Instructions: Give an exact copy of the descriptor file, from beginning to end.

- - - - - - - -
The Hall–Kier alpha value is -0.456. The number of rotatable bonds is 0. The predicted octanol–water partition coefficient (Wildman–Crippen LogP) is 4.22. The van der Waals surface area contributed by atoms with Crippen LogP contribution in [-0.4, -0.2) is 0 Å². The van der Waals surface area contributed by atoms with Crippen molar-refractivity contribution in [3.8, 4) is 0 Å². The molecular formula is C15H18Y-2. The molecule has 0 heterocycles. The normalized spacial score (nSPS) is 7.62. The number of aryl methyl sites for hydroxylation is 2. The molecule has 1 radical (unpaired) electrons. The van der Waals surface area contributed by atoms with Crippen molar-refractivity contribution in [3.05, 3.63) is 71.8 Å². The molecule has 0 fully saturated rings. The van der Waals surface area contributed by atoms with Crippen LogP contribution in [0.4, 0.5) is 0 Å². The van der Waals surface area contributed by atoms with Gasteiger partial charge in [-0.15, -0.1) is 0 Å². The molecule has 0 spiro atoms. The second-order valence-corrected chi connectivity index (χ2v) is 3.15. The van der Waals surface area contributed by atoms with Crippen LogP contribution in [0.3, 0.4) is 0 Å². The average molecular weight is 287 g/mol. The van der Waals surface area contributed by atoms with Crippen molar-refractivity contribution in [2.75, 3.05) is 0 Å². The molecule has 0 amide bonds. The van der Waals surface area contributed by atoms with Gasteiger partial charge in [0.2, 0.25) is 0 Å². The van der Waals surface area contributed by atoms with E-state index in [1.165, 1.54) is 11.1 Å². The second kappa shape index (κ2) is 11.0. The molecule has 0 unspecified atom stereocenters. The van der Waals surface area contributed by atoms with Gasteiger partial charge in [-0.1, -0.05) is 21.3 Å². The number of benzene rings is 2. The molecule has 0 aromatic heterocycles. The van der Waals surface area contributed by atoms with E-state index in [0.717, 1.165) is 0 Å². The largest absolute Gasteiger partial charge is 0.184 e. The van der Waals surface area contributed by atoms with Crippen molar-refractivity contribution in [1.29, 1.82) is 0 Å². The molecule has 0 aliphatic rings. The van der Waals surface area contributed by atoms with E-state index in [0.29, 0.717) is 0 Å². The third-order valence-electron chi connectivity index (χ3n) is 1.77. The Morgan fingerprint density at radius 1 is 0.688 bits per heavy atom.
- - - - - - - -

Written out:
The Hall–Kier alpha value is -0.456. The number of rotatable bonds is 0. The predicted octanol–water partition coefficient (Wildman–Crippen LogP) is 4.22. The van der Waals surface area contributed by atoms with Crippen LogP contribution in [-0.4, -0.2) is 0 Å². The van der Waals surface area contributed by atoms with Crippen molar-refractivity contribution in [3.8, 4) is 0 Å². The molecular formula is C15H18Y-2. The molecule has 0 heterocycles. The normalized spacial score (nSPS) is 7.62. The number of aryl methyl sites for hydroxylation is 2. The molecule has 1 radical (unpaired) electrons. The van der Waals surface area contributed by atoms with Crippen molar-refractivity contribution in [3.05, 3.63) is 71.8 Å². The molecule has 0 fully saturated rings. The van der Waals surface area contributed by atoms with Crippen LogP contribution in [0.4, 0.5) is 0 Å². The van der Waals surface area contributed by atoms with Gasteiger partial charge in [-0.15, -0.1) is 0 Å². The molecule has 0 spiro atoms. The second-order valence-corrected chi connectivity index (χ2v) is 3.15. The van der Waals surface area contributed by atoms with Crippen LogP contribution in [0.3, 0.4) is 0 Å². The average molecular weight is 287 g/mol. The van der Waals surface area contributed by atoms with Crippen molar-refractivity contribution in [2.75, 3.05) is 0 Å². The molecule has 0 amide bonds. The van der Waals surface area contributed by atoms with Gasteiger partial charge in [0.2, 0.25) is 0 Å². The van der Waals surface area contributed by atoms with E-state index in [1.165, 1.54) is 11.1 Å². The second kappa shape index (κ2) is 11.0. The molecule has 0 unspecified atom stereocenters. The van der Waals surface area contributed by atoms with Gasteiger partial charge in [-0.1, -0.05) is 21.3 Å². The number of benzene rings is 2. The molecule has 0 aromatic heterocycles. The van der Waals surface area contributed by atoms with E-state index in [0.717, 1.165) is 0 Å². The largest absolute Gasteiger partial charge is 0.184 e. The van der Waals surface area contributed by atoms with Crippen molar-refractivity contribution in [1.29, 1.82) is 0 Å². The molecule has 0 aliphatic rings. The van der Waals surface area contributed by atoms with E-state index in [0.29, 0.717) is 0 Å². The third-order valence-electron chi connectivity index (χ3n) is 1.77. The Morgan fingerprint density at radius 1 is 0.688 bits per heavy atom.